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Columbia/BPI 2019 Research Conference – Bank Regulation, Lending and Growth

The Bank Policy Institute and Columbia University’s School of International and Public Affairs invite submission of papers for a conference on Bank Regulation, Lending and Growth. The conference brings together academics, market participants, and policymakers to discuss the latest research on how regulation affects credit formation and economic activity.

March 1, 2019, Columbia University, NYC

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Over-the-counter frictions systematically drive yield spread changes

This post investigates the power of over-the-counter frictions to explain changes in yield spreads. Intermediation in over-the-counter markets is faces three primary frictions: dealers committing capital to inventory management, investors searching for counterparties, and bargaining between counterparties. search, and bargaining. The authors use data from the corporate bond market to proxy inventory, search, and bargaining frictions, then model the relationships between these proxies and the latent common factor of yield spread changes. They find that OTC frictions explain 23% of variation in the common component, with most of that 23% explained by search and bargaining frictions.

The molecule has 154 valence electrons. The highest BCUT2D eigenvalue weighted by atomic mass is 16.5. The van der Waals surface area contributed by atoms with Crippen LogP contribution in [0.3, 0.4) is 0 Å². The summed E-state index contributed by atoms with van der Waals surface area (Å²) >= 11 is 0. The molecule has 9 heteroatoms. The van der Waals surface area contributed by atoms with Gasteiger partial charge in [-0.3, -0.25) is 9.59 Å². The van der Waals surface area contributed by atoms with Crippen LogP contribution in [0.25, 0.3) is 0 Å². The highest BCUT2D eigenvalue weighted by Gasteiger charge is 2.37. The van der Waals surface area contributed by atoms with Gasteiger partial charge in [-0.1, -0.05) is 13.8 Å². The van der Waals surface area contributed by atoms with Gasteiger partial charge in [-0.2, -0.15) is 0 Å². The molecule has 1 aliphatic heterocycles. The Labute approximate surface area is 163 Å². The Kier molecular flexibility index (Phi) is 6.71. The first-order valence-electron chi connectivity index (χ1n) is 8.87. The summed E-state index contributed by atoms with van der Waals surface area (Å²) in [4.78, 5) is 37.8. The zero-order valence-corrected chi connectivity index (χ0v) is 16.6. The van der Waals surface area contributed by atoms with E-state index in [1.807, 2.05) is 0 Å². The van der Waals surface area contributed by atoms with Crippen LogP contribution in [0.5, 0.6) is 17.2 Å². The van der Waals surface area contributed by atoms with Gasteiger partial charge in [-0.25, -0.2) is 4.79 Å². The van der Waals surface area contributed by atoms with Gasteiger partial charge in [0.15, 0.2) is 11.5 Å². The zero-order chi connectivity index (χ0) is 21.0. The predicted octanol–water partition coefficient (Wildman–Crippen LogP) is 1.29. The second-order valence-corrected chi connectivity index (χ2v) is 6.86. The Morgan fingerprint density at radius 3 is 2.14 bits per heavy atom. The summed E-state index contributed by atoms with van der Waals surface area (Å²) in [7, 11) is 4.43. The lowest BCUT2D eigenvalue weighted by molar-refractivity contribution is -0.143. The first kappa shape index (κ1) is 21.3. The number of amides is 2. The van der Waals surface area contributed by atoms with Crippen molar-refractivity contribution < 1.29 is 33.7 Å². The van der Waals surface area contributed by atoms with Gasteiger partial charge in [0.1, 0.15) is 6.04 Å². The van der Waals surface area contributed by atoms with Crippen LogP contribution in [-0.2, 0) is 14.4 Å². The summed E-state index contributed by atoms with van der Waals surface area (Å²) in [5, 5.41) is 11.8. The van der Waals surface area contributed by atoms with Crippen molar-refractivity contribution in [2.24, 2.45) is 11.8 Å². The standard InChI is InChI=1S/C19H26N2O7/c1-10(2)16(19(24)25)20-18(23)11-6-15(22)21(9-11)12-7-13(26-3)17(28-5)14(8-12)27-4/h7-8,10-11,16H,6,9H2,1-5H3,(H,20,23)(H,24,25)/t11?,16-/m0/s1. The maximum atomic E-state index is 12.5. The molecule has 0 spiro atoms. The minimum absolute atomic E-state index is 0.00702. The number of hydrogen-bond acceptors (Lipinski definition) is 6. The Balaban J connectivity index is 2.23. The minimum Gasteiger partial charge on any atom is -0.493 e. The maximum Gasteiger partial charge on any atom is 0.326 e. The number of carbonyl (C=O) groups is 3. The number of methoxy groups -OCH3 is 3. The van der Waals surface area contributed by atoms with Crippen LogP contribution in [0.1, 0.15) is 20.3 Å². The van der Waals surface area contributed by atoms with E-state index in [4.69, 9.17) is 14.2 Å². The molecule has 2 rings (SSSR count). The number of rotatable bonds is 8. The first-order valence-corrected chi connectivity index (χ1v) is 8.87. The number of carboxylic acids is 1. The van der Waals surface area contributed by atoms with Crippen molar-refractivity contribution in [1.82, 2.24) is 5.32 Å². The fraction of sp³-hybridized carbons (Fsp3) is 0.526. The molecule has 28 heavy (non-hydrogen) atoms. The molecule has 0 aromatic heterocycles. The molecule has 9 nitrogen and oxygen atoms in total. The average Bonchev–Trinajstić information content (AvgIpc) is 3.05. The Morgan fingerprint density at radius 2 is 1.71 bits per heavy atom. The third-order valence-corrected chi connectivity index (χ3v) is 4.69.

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What Caused the Post-crisis Decline in Bank Lending?

This brief explores why bank lending has failed to respond to expansionary monetary policy in the wake of the Great Recession. The authors find that not only has lending failed to recover to the level expected, but banks seem to have permanently decreased lending relative to total assets. They compare lending growth during the recovery to other economic activity and find that lending has lagged behind GDP and job growth, loan demand as surveyed by the Fed Board of Governors, and a measure of banks’ uncertainty about the future. The authors find that increasing regulation of banks in the response to Dodd-Frank and higher excess reserve holdings better explain the pace of bank lending.